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Old 03-28-2010, 07:52 AM   #1
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Blocking out studs on a 45 degree corner?


I am going to frame a wall that has a 45 degree turn in it. I've done a 90 degree turn where you would use 3 studs to block it out, but I've never done an angle like this.

I have an illustration of how I think the bottom plate, top plate, and cap are supposed to be cut and placed. I'm not sure if the bottom plate is right though. Is the way I have it drawn correct, or should it be similar to the top plate or cap cuts?

And for the corner studs, how do I block the corner? When the studs run out at the end before the angle starts, the way I'm thinking it's done leaves a void on the outside corner. What is the correct way to block the corner?


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Old 03-28-2010, 08:02 AM   #2
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Blocking out studs on a 45 degree corner?


You got the plates right.
What does the outside corner get covered with, Drywall? Plywood & Siding?

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Old 03-28-2010, 08:05 AM   #3
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Blocking out studs on a 45 degree corner?


plywood. probably done as cheaply as possible. I wouldn't be suprised if it is 1/8". Hopefully it will be 1/4", but I'm not sure. I'm sure there will be some sort of corner moulding. It is a partition wall for an office at my work.
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Old 03-28-2010, 08:45 AM   #4
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Blocking out studs on a 45 degree corner?


no need to block the corner if the material is stiff enough. 1/2 inch drywall will carry 4 inches easy. 1/4 inch plywood or better should be okay, but here is the layout for a piece of solid blocking to fill the corner cut from a 2 x 4.
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Old 03-28-2010, 08:49 AM   #5
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Blocking out studs on a 45 degree corner?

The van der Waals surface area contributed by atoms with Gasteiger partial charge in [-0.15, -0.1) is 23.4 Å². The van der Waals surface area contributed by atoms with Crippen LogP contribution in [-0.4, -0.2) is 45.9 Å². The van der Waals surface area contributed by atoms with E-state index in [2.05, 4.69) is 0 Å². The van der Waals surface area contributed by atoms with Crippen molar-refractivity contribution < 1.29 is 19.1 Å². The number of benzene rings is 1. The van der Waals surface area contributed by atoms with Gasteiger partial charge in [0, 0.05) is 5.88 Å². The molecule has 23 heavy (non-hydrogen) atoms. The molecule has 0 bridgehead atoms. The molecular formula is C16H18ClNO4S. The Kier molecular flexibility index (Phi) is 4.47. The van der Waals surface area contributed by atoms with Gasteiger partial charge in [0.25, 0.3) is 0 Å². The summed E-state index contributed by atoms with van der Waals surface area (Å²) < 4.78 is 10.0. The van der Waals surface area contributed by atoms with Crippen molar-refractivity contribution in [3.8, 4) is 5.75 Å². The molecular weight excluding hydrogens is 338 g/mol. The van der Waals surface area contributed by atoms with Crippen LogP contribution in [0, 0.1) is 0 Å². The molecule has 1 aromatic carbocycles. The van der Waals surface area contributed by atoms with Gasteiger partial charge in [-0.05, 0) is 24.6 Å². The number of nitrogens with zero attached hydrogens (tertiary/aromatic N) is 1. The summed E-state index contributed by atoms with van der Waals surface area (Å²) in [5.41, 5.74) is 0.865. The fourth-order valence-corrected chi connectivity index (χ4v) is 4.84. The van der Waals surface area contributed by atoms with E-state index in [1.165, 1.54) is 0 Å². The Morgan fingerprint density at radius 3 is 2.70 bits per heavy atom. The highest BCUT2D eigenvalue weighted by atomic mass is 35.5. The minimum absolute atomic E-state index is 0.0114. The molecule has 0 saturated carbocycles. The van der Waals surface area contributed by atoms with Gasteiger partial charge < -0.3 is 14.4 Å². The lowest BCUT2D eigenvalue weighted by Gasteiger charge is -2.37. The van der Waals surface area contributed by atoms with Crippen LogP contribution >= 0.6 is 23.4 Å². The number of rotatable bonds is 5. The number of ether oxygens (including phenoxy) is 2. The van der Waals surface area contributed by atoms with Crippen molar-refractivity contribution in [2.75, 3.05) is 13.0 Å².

So basicly if I feel that the pieces will not be supported by the void I need to fill it somehow. Either by a piece like you have drawn Jlhaslip, or just any piece cut to fit the void..?
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Old 03-28-2010, 08:53 AM   #6
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Blocking out studs on a 45 degree corner?


miter two 2x6 to make corner
sorry miter wrong word ,rip/chamfer two edges
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Old 04-01-2010, 10:32 AM   #7
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Blocking out studs on a 45 degree corner?


This takes a little more wood, but is a heck of a lot easier.

You run only one piece through your table saw at a 45 degree rip. (Doesn't matter if you are right on the edge or not because this piece has plenty of face showing.)

Then you rip the two 2" pieces for the inside studs. (These DO need to be an honest 2"... and these 2' inside studs will work on a setup like this no matter what the wall corner angle is.)

Nail them together as shown to give two solid, non-twisting and interlocked "T" configurations. (This is especially important on today's extra tall walls.)

The hole you see drilled serves a two-fold purpose........ One hole (as shown) halfway up allows you to insert a fire foam wand in there to squirt a fire blocking. Two holes, one drilled in each of the 2" studs, allows for runnng lateral wires... after which you squirt the fire blocking foam in there.
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Blocking out studs on a 45 degree corner?-cut-45-corner.jpg   Blocking out studs on a 45 degree corner?-cut-45-corner-2.jpg   Blocking out studs on a 45 degree corner?-cut-45-corner-3.jpg  
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Old 04-02-2010, 09:55 AM   #8
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Blocking out studs on a 45 degree corner?


Quote:
Originally Posted by Willie T View Post
This takes a little more wood, but is a heck of a lot easier.

You run only one piece through your table saw at a 45 degree rip. (Doesn't matter if you are right on the edge or not because this piece has plenty of face showing.)

Then you rip the two 2" pieces for the inside studs. (These DO need to be an honest 2"... and these 2' inside studs will work on a setup like this no matter what the wall corner angle is.)

Nail them together as shown to give two solid, non-twisting and interlocked "T" configurations. (This is especially important on today's extra tall walls.)

The hole you see drilled serves a two-fold purpose........ One hole (as shown) halfway up allows you to insert a fire foam wand in there to squirt a fire blocking. Two holes, one drilled in each of the 2" studs, allows for runnng lateral wires... after which you squirt the fire blocking foam in there.
Seriously amazed by your time and art skills with your pictures. What do you use to draw these up?

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